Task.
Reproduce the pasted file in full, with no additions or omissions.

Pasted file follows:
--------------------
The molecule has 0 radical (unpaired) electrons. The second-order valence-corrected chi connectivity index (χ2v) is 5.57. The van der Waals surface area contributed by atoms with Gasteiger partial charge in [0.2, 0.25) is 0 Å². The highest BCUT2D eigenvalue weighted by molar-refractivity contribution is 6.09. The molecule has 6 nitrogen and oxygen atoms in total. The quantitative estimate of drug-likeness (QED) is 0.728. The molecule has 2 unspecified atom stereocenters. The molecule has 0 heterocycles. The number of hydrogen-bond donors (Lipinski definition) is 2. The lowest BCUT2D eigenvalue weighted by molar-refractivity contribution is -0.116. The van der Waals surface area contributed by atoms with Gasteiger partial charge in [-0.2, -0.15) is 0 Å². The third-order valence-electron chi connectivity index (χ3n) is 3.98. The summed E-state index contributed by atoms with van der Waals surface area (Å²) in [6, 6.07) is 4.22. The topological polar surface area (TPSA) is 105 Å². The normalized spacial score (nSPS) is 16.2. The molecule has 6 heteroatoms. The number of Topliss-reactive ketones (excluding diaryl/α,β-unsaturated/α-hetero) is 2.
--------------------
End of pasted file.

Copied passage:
The molecule has 0 radical (unpaired) electrons. The second-order valence-corrected chi connectivity index (χ2v) is 5.57. The van der Waals surface area contributed by atoms with Gasteiger partial charge in [0.2, 0.25) is 0 Å². The highest BCUT2D eigenvalue weighted by molar-refractivity contribution is 6.09. The molecule has 6 nitrogen and oxygen atoms in total. The quantitative estimate of drug-likeness (QED) is 0.728. The molecule has 2 unspecified atom stereocenters. The molecule has 0 heterocycles. The number of hydrogen-bond donors (Lipinski definition) is 2. The lowest BCUT2D eigenvalue weighted by molar-refractivity contribution is -0.116. The van der Waals surface area contributed by atoms with Gasteiger partial charge in [-0.2, -0.15) is 0 Å². The third-order valence-electron chi connectivity index (χ3n) is 3.98. The summed E-state index contributed by atoms with van der Waals surface area (Å²) in [6, 6.07) is 4.22. The topological polar surface area (TPSA) is 105 Å². The normalized spacial score (nSPS) is 16.2. The molecule has 6 heteroatoms. The number of Topliss-reactive ketones (excluding diaryl/α,β-unsaturated/α-hetero) is 2.